That said, being aware of it is a skill I use all the time, and it's hugely repaid the time and focus it took to learn to be aware. It comes up at work, in Pagan settings, in other hobbies, in random conversations online.

Stuff that helps with the skill development that I've found:

- Check in with yourself every day or maybe twice a day. Look at your known stressors - did you get enough sleep? Have you eaten appropriately? [1] What's the stress level look like in your life? Are you finding yourself worrying over things? Make a checklist of the stuff that you know stresses you, and run through it.

- One of the things my teachers trained me to do was to do a self-inventory before and after ritual (and regularly, in general). Where was I holding tension? What was my emotional state like? Did I feel grounded, or shaky?  Again, I've got a little mental checklist I run through, and I look particularly at places my body tends to hold tension, because if those are tense, the rest of me is off balance in some way. You do before and after so you can do a comparison.

- Really brief journalling, especially for 3 months at the beginning of trying to work on this. By which I mean "2-3 sentences per day" How you slept, how you feel the day went, if you had any moments where you blew up or really wanted to, and what the trigger was. This is enough that you can go back and see patterns, but doesn't take much time. You need 2-3 months, because it's worth checking for hormonal cycles, what happens to you after weekends or special occasions, etc. and 3 months will usually give you enough data to figure out if it's worth going on with.

- Getting feedback from a couple of trusted friends/spouse/etc. as you try stuff - they will often have a good sense of which things generally help you, and they may pinpoint triggers for you that you hadn't noticed. (For example, my friends pointed out at one point that you can tell how stressed I am by how time-sensitive and schedule oriented I am. I'm always prone to scheduling, but I get more rigid about it the more stress is in my life. Yay, security blankets.)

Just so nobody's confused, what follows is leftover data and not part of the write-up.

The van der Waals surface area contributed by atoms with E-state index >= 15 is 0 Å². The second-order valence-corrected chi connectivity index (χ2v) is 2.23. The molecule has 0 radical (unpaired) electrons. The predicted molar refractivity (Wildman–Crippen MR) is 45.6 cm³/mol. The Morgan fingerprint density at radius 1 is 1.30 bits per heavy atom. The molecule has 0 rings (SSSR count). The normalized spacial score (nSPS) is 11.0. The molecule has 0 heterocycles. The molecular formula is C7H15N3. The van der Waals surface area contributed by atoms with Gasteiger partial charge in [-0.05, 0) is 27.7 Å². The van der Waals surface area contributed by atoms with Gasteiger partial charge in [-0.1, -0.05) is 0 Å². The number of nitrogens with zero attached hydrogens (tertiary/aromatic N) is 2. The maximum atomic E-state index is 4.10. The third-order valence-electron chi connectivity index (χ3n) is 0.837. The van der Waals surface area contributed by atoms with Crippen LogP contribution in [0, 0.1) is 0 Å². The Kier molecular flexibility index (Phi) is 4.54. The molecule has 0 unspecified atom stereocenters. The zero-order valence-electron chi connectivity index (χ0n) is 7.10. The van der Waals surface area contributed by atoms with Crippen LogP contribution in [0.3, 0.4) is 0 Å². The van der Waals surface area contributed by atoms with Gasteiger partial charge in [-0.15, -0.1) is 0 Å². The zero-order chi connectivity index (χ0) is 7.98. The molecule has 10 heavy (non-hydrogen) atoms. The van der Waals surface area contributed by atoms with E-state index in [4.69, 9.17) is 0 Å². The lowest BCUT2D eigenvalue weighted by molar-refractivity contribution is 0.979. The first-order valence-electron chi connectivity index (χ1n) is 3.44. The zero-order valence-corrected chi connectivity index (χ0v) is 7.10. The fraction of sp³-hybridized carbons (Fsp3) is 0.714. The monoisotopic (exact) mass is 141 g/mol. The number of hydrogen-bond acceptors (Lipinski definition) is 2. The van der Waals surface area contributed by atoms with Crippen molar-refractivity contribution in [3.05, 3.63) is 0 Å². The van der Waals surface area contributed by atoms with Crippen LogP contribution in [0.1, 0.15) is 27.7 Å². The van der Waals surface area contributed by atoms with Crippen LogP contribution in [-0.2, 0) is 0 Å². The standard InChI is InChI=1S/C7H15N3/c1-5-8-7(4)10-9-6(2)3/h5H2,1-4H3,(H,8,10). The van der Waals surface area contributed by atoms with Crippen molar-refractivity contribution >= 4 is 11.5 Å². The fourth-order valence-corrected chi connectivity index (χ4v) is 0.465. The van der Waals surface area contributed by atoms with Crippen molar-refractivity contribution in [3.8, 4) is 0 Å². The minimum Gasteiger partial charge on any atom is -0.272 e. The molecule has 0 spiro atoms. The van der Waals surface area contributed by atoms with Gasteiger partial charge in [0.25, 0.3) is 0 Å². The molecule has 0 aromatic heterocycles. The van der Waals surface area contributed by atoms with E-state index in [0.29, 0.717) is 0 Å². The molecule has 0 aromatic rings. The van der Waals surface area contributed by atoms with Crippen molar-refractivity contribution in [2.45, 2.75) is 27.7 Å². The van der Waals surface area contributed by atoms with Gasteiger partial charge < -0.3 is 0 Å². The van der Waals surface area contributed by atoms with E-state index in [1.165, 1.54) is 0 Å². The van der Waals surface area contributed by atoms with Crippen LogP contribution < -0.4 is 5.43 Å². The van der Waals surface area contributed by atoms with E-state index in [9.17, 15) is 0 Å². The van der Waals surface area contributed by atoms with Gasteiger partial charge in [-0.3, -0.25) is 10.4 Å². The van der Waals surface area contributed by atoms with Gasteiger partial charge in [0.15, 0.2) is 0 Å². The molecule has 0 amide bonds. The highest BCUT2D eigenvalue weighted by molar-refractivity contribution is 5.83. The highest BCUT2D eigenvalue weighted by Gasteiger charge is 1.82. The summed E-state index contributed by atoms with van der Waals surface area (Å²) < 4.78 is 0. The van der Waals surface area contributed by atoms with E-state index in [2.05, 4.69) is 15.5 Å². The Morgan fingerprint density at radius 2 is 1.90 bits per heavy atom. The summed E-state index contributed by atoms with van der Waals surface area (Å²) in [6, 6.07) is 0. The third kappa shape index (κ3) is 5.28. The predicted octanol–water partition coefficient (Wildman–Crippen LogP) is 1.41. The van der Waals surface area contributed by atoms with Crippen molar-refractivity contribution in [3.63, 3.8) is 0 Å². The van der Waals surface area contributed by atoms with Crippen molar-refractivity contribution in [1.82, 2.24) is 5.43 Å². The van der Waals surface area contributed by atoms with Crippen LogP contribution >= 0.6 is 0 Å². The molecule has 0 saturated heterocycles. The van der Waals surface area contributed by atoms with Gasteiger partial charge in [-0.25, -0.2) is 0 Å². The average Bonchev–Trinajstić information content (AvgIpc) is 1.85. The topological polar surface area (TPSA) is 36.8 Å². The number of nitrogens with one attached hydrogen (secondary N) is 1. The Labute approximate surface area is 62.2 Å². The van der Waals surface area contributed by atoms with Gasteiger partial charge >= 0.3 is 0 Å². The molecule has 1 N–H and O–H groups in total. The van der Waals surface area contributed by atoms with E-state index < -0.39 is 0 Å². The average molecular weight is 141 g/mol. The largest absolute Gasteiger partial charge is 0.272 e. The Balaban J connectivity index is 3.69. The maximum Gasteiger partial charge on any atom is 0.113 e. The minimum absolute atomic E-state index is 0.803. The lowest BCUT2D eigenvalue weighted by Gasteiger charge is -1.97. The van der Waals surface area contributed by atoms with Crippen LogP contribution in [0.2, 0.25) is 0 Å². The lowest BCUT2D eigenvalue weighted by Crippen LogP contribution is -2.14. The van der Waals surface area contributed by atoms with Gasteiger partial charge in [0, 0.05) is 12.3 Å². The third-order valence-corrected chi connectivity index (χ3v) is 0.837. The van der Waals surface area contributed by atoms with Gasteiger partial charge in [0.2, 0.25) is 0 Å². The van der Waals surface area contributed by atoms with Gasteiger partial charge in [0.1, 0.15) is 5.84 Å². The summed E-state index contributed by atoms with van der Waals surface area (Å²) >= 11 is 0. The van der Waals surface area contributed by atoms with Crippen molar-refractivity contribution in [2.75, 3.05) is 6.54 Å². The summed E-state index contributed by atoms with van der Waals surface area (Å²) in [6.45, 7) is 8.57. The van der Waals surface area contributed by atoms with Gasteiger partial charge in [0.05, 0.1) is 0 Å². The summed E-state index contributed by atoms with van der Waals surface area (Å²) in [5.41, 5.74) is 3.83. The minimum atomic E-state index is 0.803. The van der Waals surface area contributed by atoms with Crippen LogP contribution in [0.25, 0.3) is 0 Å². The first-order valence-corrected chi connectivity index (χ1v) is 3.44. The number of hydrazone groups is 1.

- I talk about sleep a lot because sleep is often a really good indicator of overall stress (and lack of sleep will put a serious burden on your body). But it's also one of my big triggers for medical foo - my propensity for both migraines and asthma issues goes up when I don't get enough sleep, and that adds a major layer of stress and other problematic stuff to my life. Sleep may not be your one-big-touchstone, but figuring out what is and keeping an eye on it has major payoff, I've found.

[1] For about a year I had semi-regular meltdowns over small stuff on the weekends. It took me a while to figure out that because of some complicated logistical stuff while living with my now ex-husband, I was tending not to eat fruits and vegetables after lunch on Friday: sometime around Sunday noon, my body would be trying to get my attention any way possible, and that included a melt-down. They weren't huge, but they were over *stupid* little things, and fixing them was easy.
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« Reply #10: September 06, 2008, 11:57:44 am »

I don't usually get offended by what people say, period, let alone online.  However, when I'm already in a bad mood, I'm not thinking at all clearly.  Thus attempting to do what you have posted, for me, is impossible.  I am not thinking well enough to even realize I am not in my right mind.  Which is something that happened to me recently in another topic.  However, afterwards, i usually realize it, and try to correct it as well as apologizing to those I have offended.  I don't often have a bad temper, but when it is elevated, I get blinded by it.  Even making sure to avoid potentially problematic situations means nothing, because at that point, I don't even realize the potential for problems.

This is me as well. When I was having a really hard time with depression last fall, I was pretty cranky, and very negative in my approach to nearly all my communication, especially on the internet. Really, I was *looking for fights-and I'm a pretty good manifester, so I found them Roll Eyes. And related to Jennett's post, how my body is doing, generally, has a huge effect on my ability to interpret the words of others accurately and communicate clearly. If I'm eating right, exercising, attending to my spiritual practice and have a constructive creative outlet, I tend to be a nice person. If I'm not, I'm not  Sad
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« Reply #11: September 06, 2008, 07:43:02 pm »



Jennet

Thank you for both off your posts. They've been extremely interesting and thought provoking. I think I will take good advice from them into my future.